- Lesson 15: To use sugar cubes to show how mass changes in direct proportion to volume. To learn to draw and interpret graphs.
- Lesson 16: To calibrate a styrofoam cup in 20 mL increments. To use this calibrated cup to compare liquid measure to dry measure.
- Lesson 17: To find the density of granulated sugar. To appreciate that density remains constant -- independent of volume changes.
- Lesson 18: To find the volume of a soda straw in milliliters so it can by used as a volumetric tool.
- Lesson 19: To calculate the density of table salt and corn meal, then express each result on a graph.
- Lesson 20: To correlate the density of a substance with its floating and sinking characteristics.
We encourage improvisation - it's one of the main goals of our hands-on approach! You and your students might invent a simpler, sturdier or more accurate system; might ask a better question; might design a better extension. Hooray for ingenuity! When this occurs, we'd love to hear about it and share it with other educators.
National Science Education Standards (NRC 1996)
TEACHING Standards
These 20 activity sheets promote excellence in science teaching by these NSES criteria:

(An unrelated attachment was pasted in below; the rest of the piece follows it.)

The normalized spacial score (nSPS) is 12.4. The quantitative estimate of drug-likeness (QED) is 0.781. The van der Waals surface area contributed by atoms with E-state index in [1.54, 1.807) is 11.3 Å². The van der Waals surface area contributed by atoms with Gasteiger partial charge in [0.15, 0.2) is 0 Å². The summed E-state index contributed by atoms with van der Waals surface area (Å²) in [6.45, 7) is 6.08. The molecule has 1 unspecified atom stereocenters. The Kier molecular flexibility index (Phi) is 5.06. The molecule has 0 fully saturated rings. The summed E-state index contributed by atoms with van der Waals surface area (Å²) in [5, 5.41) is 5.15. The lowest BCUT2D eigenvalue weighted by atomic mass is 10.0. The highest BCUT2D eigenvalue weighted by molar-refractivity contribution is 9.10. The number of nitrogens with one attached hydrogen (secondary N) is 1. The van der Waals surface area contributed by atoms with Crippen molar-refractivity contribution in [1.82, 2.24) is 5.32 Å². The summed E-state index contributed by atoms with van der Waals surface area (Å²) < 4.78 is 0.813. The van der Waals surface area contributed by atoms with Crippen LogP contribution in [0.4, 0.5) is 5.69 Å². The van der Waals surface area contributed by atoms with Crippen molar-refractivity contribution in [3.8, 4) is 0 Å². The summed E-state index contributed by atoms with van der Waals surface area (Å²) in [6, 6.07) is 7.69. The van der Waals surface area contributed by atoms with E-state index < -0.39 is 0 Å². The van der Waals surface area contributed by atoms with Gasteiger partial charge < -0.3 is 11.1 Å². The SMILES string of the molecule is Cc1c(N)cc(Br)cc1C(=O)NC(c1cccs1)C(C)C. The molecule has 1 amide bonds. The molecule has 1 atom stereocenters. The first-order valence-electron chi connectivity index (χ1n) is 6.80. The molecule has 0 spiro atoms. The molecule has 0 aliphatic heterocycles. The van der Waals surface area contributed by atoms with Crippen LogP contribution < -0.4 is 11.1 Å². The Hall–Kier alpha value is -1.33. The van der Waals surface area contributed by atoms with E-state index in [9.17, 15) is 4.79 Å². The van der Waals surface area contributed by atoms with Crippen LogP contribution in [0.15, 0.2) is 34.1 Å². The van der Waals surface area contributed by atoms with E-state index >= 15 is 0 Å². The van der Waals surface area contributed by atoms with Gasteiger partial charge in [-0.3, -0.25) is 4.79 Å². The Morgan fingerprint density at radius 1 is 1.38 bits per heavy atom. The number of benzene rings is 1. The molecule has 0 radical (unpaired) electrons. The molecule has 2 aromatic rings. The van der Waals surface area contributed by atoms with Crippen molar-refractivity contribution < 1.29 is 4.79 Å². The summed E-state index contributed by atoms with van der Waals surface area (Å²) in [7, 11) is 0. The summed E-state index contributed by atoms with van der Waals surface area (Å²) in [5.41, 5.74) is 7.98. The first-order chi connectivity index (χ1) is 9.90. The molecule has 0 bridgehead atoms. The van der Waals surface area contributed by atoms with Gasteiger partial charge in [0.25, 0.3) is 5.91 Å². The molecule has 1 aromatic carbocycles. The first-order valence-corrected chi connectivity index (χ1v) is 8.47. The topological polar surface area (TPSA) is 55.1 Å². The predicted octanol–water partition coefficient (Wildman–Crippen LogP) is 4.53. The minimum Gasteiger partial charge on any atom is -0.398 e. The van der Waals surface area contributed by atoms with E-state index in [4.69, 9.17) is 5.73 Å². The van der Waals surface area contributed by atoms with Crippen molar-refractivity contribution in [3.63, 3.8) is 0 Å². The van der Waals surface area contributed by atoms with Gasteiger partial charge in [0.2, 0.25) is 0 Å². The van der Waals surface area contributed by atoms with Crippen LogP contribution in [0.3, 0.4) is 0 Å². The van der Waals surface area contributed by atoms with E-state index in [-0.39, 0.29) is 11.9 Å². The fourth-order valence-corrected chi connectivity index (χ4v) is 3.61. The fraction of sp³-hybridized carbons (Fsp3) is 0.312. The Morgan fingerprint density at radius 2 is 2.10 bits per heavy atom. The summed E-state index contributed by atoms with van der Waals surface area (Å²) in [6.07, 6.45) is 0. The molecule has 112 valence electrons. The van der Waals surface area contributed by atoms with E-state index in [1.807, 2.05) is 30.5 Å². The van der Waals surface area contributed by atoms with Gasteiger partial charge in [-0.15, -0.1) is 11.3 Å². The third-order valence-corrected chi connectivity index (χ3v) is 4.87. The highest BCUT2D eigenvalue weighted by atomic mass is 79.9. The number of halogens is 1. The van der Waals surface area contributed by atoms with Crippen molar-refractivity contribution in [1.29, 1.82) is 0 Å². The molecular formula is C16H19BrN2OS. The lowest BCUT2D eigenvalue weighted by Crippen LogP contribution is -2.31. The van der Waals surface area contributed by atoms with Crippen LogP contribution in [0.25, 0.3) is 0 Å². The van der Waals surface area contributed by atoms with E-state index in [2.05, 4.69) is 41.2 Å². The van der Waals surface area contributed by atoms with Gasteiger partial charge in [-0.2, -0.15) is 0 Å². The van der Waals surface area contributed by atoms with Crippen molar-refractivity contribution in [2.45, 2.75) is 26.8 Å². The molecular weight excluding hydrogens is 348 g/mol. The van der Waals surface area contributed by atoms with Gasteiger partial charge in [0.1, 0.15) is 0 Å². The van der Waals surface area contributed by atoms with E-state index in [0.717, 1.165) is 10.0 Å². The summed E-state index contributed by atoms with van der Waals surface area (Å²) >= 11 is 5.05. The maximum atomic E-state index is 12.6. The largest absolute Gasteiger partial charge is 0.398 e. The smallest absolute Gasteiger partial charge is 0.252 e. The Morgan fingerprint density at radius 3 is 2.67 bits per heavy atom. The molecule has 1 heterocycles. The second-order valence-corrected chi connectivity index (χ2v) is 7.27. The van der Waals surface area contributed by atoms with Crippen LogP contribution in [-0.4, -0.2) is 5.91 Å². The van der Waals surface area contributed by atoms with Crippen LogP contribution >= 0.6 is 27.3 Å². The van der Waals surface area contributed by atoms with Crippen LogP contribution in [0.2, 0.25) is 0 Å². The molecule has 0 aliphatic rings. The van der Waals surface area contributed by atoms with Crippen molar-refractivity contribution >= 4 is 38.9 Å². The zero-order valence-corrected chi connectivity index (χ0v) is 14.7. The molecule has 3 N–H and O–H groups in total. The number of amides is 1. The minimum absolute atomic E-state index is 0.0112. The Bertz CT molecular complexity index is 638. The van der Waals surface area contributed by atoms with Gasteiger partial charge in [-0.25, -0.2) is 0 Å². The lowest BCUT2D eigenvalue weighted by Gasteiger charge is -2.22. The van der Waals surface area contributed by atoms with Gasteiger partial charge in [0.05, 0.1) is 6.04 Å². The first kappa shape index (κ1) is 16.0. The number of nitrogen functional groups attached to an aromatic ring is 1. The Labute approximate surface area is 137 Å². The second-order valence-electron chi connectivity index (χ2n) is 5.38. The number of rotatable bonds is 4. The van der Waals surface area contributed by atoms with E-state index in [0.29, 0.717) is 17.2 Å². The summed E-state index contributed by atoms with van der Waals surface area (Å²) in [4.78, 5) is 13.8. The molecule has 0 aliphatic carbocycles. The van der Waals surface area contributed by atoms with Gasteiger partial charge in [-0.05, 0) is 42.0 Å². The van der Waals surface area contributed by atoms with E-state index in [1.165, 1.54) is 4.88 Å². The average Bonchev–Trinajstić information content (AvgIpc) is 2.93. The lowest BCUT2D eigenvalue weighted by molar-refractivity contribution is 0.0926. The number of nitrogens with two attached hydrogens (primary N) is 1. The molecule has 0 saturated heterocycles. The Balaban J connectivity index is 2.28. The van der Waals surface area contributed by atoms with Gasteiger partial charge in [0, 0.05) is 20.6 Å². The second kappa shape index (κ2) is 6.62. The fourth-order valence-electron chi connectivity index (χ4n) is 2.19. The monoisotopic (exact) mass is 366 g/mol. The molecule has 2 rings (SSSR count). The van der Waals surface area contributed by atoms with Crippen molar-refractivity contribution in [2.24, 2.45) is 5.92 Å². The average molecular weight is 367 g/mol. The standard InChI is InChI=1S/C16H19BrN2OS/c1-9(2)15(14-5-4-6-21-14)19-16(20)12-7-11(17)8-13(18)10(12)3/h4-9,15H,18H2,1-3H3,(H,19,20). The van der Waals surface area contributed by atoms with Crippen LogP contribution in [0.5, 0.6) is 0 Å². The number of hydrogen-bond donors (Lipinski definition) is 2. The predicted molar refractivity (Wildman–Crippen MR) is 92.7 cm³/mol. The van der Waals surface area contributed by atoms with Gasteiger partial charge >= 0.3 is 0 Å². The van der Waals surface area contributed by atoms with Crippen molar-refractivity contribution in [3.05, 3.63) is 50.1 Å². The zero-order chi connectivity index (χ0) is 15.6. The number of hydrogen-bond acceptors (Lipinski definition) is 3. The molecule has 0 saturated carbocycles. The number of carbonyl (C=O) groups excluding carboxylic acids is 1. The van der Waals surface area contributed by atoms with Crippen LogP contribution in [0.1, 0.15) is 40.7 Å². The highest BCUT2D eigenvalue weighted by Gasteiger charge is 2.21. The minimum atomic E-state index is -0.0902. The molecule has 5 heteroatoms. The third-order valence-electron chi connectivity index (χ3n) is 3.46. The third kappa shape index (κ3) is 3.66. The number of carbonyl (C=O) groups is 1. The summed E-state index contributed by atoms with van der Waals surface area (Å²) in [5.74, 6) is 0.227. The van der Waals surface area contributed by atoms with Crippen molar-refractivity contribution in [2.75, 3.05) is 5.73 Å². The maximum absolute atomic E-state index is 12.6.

Teachers of science...
A: ...plan an inquiry-based science program. (p. 30)
B: ...guide and facilitate learning. (p. 32)
C: ...engage in ongoing assessment of their teaching and of student learning. (p. 37)
D: ...design and manage learning environments that provide students with the time, space, and resources needed for learning science. (p. 43)
CONTENT Standards
These 20 activity sheets contain fundamental content as defined by these NSES guidelines (p. 109).
• Represent a central event or phenomenon in the natural world.
• Represent a central scientific idea and organizing principle.
• Have rich explanatory power.
• Guide fruitful investigations.
• Apply to situations and contexts common to everyday experiences.
• Can be linked to meaningful learning experiences.
• Are developmentally appropriate for students at the grade level specified.
Unifying Concepts and Processes
NSES Framework: Systems, order, and organization • Evidence, models and explanation • Constancy, change, and measurement
Core Concepts/Processes: Metric logic derives from a one centimeter cube of water that occupies a volume of one milliliter and has a mass of one gram.
Science as Inquiry (content standard A)
NSES Framework: Identify questions that can be answered through scientific investigations. • Design and conduct a scientific investigation. • Use appropriate tools and techniques to gather, analyze, and interpret data. • Develop descriptions, explanations, predictions, and models using evidence. • Think critically and logically to connect evidence and explanations. • Recognize and analyze alternative explanations and predictions. • Communicate scientific procedures and explanations. • Use mathematics in all aspects of scientific inquiry.
Core Inquiries: Measure length, mass and volume in meters, grams and liters, and their common decimal derivatives. • Invent a measuring system based on sugar cubes, then derive standards of length, volume and mass.